Monday, January 31, 2011

Judaism and its Peter Popoff problem

Last night, while flipping through the channels, I was astounded to see Peter Popoff, the famous faith fraudster on BET selling magic water and supernatural cures. It wasn't a show, but an infomercial, but the contours of the program were identical to the performances that made Popoff infamous in the 70s.

In clipped sentences, punctuated by inappropriate uses of the word "Amen", Popoff hawked his magic water and  told viewers of his supernatural faith-healing abilities. Through the magic use of Jesus's name [amen] tumors had been made to disappear [amen] sight had been reeeee-stored to the blind, and the lame had cah-limbbed out of their wheelchairs [amen!] Dramatic footage from Poppoff's revival meetings reinforced the claims. We saw Popoff throw canes and crutches on the alter, as their owners danced. As the cameras rolled, and the organ played, one person after another approached the microphone to praise Popoff and to testify about the miracles he had brought about.

Those of us sitting at home,were invited to share in the glory by calling the special prayer line. All free, of course, though callers to the prayer line were likely to receive a letter like this describing secret rituals, magical prophecies, and promises of yeshuos and nechamos  in exchange for a mere 17 dollars (1 being for God, and 7 being His secret magic number)

Its all flim-flam, of course. Popoff is a notorious bunko artist who was exposed as a cheat in the early 80s by James "The Amazing" Randi." Why BET is permitting him to run his informercials and prey on a new generation of suckers is anyone's guess.

What I find deeply troubling, however, is how similar the Popoff routine is to the workings of various Orthodox Jewish charities. We've all seen the notorious Kupat Hair letters promising blessings in exchange for money, and as cruelly deceptive as they are, that's really just the tip of the iceberg.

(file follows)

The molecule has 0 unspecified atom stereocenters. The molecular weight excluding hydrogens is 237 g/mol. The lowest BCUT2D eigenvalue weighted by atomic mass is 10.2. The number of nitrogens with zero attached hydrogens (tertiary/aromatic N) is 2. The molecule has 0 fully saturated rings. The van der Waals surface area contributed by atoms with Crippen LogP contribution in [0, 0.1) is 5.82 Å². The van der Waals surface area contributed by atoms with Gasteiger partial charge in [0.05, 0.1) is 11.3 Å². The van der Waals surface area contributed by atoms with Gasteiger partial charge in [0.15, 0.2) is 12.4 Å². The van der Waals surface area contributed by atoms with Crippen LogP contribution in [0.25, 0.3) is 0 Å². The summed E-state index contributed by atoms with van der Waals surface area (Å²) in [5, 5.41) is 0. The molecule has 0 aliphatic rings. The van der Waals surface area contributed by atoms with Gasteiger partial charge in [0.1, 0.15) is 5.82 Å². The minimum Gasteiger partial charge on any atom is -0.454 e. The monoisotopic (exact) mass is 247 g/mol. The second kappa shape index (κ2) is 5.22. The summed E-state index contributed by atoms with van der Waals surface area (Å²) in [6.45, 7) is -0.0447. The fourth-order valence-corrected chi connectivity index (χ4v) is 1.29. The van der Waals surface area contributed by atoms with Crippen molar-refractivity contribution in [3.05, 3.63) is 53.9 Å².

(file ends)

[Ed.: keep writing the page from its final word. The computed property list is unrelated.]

In advance of every Jewish holiday, I receive RoboCalls in which a thickly accented man promises me riches, cures, shidduchim, and blessings if I send him a check. His clipped sentences are punctuated by inappropriate uses of the words "Baruch Hashem" and the Gedolim, rather than Jesus, are the conduits for the miracle; otherwise the RoboCaller's routine is a dead-ringer for Popoff's.

And even that's not all: I've also heard stories about various Rebbes who have allegedly taken 5 and 6 figure sums in exchange for blessings and promises. In one story, a second tier Hasidic Rebbe whose name you know is alleged to have taken $10,000 from a distraught father in exchange for "removing the ayin hara" from his OTD daughter. In another story, a different second tier Hasidic Rebbe whose name you know is said to have taken $25,000 from a couple that desperately wanted a child. If you sit at the right sholishudis table, or frequent the right mikvaot, you will hear stories like this all the time. [The daughter is now very successful, happy, content and shacked up with a non-Jew; the couple had a child.]

These are all scams that prey on the desperate and separate the stupid from their money. Its an outrage and a failure of Orthodox Jewish leadership that they are allowed to continue. Those rabbis, and community organizations like Aguddah, or journalists like Pinny Horowitz Lipshutz of the Yated, who sit silently while Kupait Hair and noted Hasidic Rebbes  take advantage of the gullible masses are nothing but cowards and collaborators. All of their inveighing against blogs, and short skirts are smoke and vapor until they show themselves capable of standing up to the thieves with fancy names, and prominent letterheads. All of their whining about the respect due to Jewish leaders are as nothing until the Jewish leaders who use religion to steal from us are exposed as frauds and cast out.

Its really as simple as that.

Search for more information about Peter Popoff at

1 comment:

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